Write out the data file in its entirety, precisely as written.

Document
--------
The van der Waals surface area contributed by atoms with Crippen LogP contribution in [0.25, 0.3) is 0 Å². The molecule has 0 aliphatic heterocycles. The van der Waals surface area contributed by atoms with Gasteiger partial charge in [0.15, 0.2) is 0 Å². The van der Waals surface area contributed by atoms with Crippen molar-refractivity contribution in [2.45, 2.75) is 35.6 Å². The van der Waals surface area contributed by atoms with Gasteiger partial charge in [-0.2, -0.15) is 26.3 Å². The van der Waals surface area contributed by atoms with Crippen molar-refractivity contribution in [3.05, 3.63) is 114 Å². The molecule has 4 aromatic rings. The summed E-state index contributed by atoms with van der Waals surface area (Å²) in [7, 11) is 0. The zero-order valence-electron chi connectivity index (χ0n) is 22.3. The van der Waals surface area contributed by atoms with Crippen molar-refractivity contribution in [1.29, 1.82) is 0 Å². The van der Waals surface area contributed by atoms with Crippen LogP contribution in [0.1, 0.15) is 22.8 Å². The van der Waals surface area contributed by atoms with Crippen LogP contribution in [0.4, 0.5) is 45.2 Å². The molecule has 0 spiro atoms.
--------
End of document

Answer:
The van der Waals surface area contributed by atoms with Crippen LogP contribution in [0.25, 0.3) is 0 Å². The molecule has 0 aliphatic heterocycles. The van der Waals surface area contributed by atoms with Gasteiger partial charge in [0.15, 0.2) is 0 Å². The van der Waals surface area contributed by atoms with Crippen molar-refractivity contribution in [2.45, 2.75) is 35.6 Å². The van der Waals surface area contributed by atoms with Gasteiger partial charge in [-0.2, -0.15) is 26.3 Å². The van der Waals surface area contributed by atoms with Crippen molar-refractivity contribution in [3.05, 3.63) is 114 Å². The molecule has 4 aromatic rings. The summed E-state index contributed by atoms with van der Waals surface area (Å²) in [7, 11) is 0. The zero-order valence-electron chi connectivity index (χ0n) is 22.3. The van der Waals surface area contributed by atoms with Crippen molar-refractivity contribution in [1.29, 1.82) is 0 Å². The van der Waals surface area contributed by atoms with Crippen LogP contribution in [0.1, 0.15) is 22.8 Å². The van der Waals surface area contributed by atoms with Crippen LogP contribution in [0.4, 0.5) is 45.2 Å². The molecule has 0 spiro atoms.